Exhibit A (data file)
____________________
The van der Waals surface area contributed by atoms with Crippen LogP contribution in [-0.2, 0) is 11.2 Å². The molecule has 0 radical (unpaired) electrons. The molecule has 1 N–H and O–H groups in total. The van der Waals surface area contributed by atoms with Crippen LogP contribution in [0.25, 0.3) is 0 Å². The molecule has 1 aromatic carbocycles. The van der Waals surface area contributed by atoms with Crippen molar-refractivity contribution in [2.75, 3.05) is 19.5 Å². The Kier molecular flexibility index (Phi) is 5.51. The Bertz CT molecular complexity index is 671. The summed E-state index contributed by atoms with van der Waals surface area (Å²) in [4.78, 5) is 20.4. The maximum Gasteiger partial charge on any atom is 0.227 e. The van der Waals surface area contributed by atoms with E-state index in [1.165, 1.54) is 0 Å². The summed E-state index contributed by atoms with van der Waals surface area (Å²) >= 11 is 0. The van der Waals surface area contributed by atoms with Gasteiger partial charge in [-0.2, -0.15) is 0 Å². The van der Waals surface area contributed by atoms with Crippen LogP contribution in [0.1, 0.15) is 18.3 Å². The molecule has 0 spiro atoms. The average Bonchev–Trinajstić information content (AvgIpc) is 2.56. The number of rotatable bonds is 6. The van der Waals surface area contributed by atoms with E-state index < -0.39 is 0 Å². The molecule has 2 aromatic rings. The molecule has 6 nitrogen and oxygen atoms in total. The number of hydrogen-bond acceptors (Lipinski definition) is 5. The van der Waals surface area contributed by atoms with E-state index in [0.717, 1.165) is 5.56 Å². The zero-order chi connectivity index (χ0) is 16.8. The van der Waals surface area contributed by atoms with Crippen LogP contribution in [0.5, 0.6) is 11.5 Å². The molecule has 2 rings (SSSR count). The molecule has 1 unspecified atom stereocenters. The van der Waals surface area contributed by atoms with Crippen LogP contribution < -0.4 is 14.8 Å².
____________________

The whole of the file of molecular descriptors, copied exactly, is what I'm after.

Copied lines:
The van der Waals surface area contributed by atoms with Crippen LogP contribution in [-0.2, 0) is 11.2 Å². The molecule has 0 radical (unpaired) electrons. The molecule has 1 N–H and O–H groups in total. The van der Waals surface area contributed by atoms with Crippen LogP contribution in [0.25, 0.3) is 0 Å². The molecule has 1 aromatic carbocycles. The van der Waals surface area contributed by atoms with Crippen molar-refractivity contribution in [2.75, 3.05) is 19.5 Å². The Kier molecular flexibility index (Phi) is 5.51. The Bertz CT molecular complexity index is 671. The summed E-state index contributed by atoms with van der Waals surface area (Å²) in [4.78, 5) is 20.4. The maximum Gasteiger partial charge on any atom is 0.227 e. The van der Waals surface area contributed by atoms with E-state index in [1.165, 1.54) is 0 Å². The summed E-state index contributed by atoms with van der Waals surface area (Å²) >= 11 is 0. The van der Waals surface area contributed by atoms with Gasteiger partial charge in [-0.2, -0.15) is 0 Å². The van der Waals surface area contributed by atoms with Crippen LogP contribution in [0.1, 0.15) is 18.3 Å². The molecule has 0 spiro atoms. The average Bonchev–Trinajstić information content (AvgIpc) is 2.56. The number of rotatable bonds is 6. The van der Waals surface area contributed by atoms with E-state index < -0.39 is 0 Å². The molecule has 2 aromatic rings. The molecule has 6 nitrogen and oxygen atoms in total. The number of hydrogen-bond acceptors (Lipinski definition) is 5. The van der Waals surface area contributed by atoms with E-state index in [0.717, 1.165) is 5.56 Å². The zero-order chi connectivity index (χ0) is 16.8. The van der Waals surface area contributed by atoms with Crippen LogP contribution in [0.5, 0.6) is 11.5 Å². The molecule has 2 rings (SSSR count). The molecule has 1 unspecified atom stereocenters. The van der Waals surface area contributed by atoms with Crippen LogP contribution < -0.4 is 14.8 Å².